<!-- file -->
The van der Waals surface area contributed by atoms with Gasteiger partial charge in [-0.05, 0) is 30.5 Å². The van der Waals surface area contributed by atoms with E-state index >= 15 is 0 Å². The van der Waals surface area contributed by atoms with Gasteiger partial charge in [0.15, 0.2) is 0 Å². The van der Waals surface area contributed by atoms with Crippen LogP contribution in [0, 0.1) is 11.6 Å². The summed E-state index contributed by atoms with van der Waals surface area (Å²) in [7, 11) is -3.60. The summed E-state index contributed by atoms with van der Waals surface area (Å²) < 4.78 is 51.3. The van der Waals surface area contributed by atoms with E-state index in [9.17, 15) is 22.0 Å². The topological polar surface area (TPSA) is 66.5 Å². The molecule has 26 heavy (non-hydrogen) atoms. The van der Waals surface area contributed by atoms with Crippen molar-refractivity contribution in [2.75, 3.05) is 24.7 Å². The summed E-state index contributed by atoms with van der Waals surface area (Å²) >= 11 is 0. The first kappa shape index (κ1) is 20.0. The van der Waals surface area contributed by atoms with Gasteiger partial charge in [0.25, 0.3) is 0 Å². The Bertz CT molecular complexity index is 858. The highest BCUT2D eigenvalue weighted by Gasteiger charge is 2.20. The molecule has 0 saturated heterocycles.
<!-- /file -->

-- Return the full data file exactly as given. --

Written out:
The van der Waals surface area contributed by atoms with Gasteiger partial charge in [-0.05, 0) is 30.5 Å². The van der Waals surface area contributed by atoms with E-state index >= 15 is 0 Å². The van der Waals surface area contributed by atoms with Gasteiger partial charge in [0.15, 0.2) is 0 Å². The van der Waals surface area contributed by atoms with Crippen LogP contribution in [0, 0.1) is 11.6 Å². The summed E-state index contributed by atoms with van der Waals surface area (Å²) in [7, 11) is -3.60. The summed E-state index contributed by atoms with van der Waals surface area (Å²) < 4.78 is 51.3. The van der Waals surface area contributed by atoms with E-state index in [9.17, 15) is 22.0 Å². The topological polar surface area (TPSA) is 66.5 Å². The molecule has 26 heavy (non-hydrogen) atoms. The van der Waals surface area contributed by atoms with Crippen molar-refractivity contribution in [2.75, 3.05) is 24.7 Å². The summed E-state index contributed by atoms with van der Waals surface area (Å²) >= 11 is 0. The first kappa shape index (κ1) is 20.0. The van der Waals surface area contributed by atoms with Gasteiger partial charge in [0.25, 0.3) is 0 Å². The Bertz CT molecular complexity index is 858. The highest BCUT2D eigenvalue weighted by Gasteiger charge is 2.20. The molecule has 0 saturated heterocycles.